# Albanese variety

In mathematics, the Albanese variety $A(V)$, named for Giacomo Albanese, is a generalization of the Jacobian variety of a curve.

## Precise statement

The Albanese variety is the abelian variety $A$ generated by a variety $V$ taking a given point of $V$ to the identity of $A$. In other words, there is a morphism from the variety $V$ to its Albanese variety $\operatorname{Alb}(V)$, such that any morphism from $V$ to an abelian variety (taking the given point to the identity) factors uniquely through $\operatorname{Alb}(V)$. For complex manifolds, André Blanchard (1956) defined the Albanese variety in a similar way, as a morphism from $V$ to a torus $\operatorname{Alb}(V)$ such that any morphism to a torus factors uniquely through this map. (It is an analytic variety in this case; it need not be algebraic.)

## Properties

For compact Kähler manifolds the dimension of the Albanese variety is the Hodge number $h^{1,0}$, the dimension of the space of differentials of the first kind on $V$, which for surfaces is called the irregularity of a surface. In terms of differential forms, any holomorphic 1-form on $V$ is a pullback of translation-invariant 1-form on the Albanese variety, coming from the holomorphic cotangent space of $\operatorname{Alb}(V)$ at its identity element. Just as for the curve case, by choice of a base point on $V$ (from which to 'integrate'), an Albanese morphism

$V \to \operatorname{Alb}(V)$

is defined, along which the 1-forms pull back. This morphism is unique up to a translation on the Albanese variety. For varieties over fields of positive characteristic, the dimension of the Albanese variety may be less than the Hodge numbers $h^{1,0}$ and $h^{0,1}$ (which need not be equal). To see the former note that the Albanese variety is dual to the Picard variety, whose tangent space at the identity is given by $H^1(X, O_X).$ That $\dim \operatorname{Alb}(X) \leq h^{1,0}$ is a result of Jun-ichi Igusa in the bibliography.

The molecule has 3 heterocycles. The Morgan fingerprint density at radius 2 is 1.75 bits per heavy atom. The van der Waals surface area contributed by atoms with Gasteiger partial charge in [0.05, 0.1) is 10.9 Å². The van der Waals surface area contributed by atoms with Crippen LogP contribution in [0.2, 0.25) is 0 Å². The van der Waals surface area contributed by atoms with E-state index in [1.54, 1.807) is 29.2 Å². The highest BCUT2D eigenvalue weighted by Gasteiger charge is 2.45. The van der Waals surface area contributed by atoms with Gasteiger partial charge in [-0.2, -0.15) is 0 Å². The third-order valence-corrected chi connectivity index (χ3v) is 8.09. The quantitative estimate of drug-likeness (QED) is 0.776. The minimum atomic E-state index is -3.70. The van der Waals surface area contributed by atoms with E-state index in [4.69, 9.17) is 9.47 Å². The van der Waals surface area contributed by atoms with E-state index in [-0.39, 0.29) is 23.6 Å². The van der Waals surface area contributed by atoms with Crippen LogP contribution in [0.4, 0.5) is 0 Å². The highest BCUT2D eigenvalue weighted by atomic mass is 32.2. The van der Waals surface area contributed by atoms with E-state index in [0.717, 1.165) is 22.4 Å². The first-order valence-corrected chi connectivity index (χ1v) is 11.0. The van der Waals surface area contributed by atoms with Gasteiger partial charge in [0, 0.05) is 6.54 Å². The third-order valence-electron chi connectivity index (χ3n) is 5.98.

## Roitman's theorem

If the ground field k is algebraically closed, the Albanese map $V \to \operatorname{Alb}(V)$ can be shown to factor over a group homomorphism (also called the Albanese map)

$CH_0(V) \to \operatorname{Alb}(V)(k)$

from the Chow group of 0-dimensional cycles on V to the group of rational points of $\operatorname{Alb}(V)$, which is an abelian group since $\operatorname{Alb}(V)$ is an abelian variety.

Roitman's theorem, introduced by A.A. Rojtman (1980), asserts that, for l prime to char(k), the Albanese map induces an isomorphism on the l-torsion subgroups. Replacing the Chow group by Suslin–Voevodsky algebraic singular homology after the introduction of Motivic cohomology Roitman's theorem has been obtained and reformulated in the motivic framework. For example, a similar result holds for non-singular quasi-projective varieties. Further versions of Roitman's theorem are available for normal schemes. Actually, the most general formulations of Roitman's theorem (i.e. homological, cohomological, and Borel–Moore) involve the motivic Albanese complex $\operatorname{LAlb} (V)$ and have been proven by Luca Barbieri-Viale and Bruno Kahn (see the references III.13).

## Connection to Picard variety

The Albanese variety is dual to the Picard variety (the connected component of zero of the Picard scheme classifying invertible sheaves on V):

$\operatorname{Alb} V = (\operatorname{Pic}_0 V)^\vee.$

For algebraic curves, the Abel–Jacobi theorem implies that the Albanese and Picard varieties are isomorphic.